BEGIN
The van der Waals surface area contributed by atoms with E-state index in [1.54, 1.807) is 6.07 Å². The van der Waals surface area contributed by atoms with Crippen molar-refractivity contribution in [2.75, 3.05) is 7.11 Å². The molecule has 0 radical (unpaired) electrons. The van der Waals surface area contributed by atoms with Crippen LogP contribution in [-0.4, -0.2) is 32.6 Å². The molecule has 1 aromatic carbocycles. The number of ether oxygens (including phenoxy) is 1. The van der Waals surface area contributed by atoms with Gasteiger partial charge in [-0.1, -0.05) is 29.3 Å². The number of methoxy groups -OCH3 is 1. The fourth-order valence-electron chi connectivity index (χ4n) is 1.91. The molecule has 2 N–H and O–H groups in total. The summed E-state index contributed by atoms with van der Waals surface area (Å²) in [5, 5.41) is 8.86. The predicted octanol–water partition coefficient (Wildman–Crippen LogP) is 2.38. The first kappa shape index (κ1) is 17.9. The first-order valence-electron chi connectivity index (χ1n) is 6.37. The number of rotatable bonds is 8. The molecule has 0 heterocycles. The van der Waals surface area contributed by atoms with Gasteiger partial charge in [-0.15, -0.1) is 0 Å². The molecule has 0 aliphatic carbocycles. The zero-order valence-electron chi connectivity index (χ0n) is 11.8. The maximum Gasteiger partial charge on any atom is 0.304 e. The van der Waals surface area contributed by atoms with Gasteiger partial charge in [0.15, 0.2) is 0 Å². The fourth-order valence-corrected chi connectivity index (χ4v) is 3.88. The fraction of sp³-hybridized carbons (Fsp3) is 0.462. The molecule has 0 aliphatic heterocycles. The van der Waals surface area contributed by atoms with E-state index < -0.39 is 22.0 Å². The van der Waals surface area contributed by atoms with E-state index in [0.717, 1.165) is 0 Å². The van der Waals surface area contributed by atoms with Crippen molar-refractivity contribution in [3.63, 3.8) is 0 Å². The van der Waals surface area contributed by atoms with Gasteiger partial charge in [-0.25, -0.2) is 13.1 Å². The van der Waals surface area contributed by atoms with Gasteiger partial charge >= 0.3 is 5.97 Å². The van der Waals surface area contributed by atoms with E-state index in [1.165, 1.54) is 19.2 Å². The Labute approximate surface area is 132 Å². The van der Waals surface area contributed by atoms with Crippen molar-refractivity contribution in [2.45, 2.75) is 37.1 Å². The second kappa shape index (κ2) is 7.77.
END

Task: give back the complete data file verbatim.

The van der Waals surface area contributed by atoms with E-state index in [1.54, 1.807) is 6.07 Å². The van der Waals surface area contributed by atoms with Crippen molar-refractivity contribution in [2.75, 3.05) is 7.11 Å². The molecule has 0 radical (unpaired) electrons. The van der Waals surface area contributed by atoms with Crippen LogP contribution in [-0.4, -0.2) is 32.6 Å². The molecule has 1 aromatic carbocycles. The number of ether oxygens (including phenoxy) is 1. The van der Waals surface area contributed by atoms with Gasteiger partial charge in [-0.1, -0.05) is 29.3 Å². The number of methoxy groups -OCH3 is 1. The fourth-order valence-electron chi connectivity index (χ4n) is 1.91. The molecule has 2 N–H and O–H groups in total. The summed E-state index contributed by atoms with van der Waals surface area (Å²) in [5, 5.41) is 8.86. The predicted octanol–water partition coefficient (Wildman–Crippen LogP) is 2.38. The first kappa shape index (κ1) is 17.9. The first-order valence-electron chi connectivity index (χ1n) is 6.37. The number of rotatable bonds is 8. The molecule has 0 heterocycles. The van der Waals surface area contributed by atoms with Gasteiger partial charge in [-0.15, -0.1) is 0 Å². The molecule has 0 aliphatic carbocycles. The zero-order valence-electron chi connectivity index (χ0n) is 11.8. The maximum Gasteiger partial charge on any atom is 0.304 e. The van der Waals surface area contributed by atoms with Gasteiger partial charge in [0.15, 0.2) is 0 Å². The fourth-order valence-corrected chi connectivity index (χ4v) is 3.88. The fraction of sp³-hybridized carbons (Fsp3) is 0.462. The molecule has 0 aliphatic heterocycles. The van der Waals surface area contributed by atoms with E-state index < -0.39 is 22.0 Å². The van der Waals surface area contributed by atoms with E-state index in [0.717, 1.165) is 0 Å². The van der Waals surface area contributed by atoms with Crippen molar-refractivity contribution in [3.63, 3.8) is 0 Å². The van der Waals surface area contributed by atoms with Gasteiger partial charge in [-0.25, -0.2) is 13.1 Å². The van der Waals surface area contributed by atoms with Gasteiger partial charge >= 0.3 is 5.97 Å². The van der Waals surface area contributed by atoms with E-state index in [1.165, 1.54) is 19.2 Å². The Labute approximate surface area is 132 Å². The van der Waals surface area contributed by atoms with Crippen molar-refractivity contribution in [2.45, 2.75) is 37.1 Å². The second kappa shape index (κ2) is 7.77.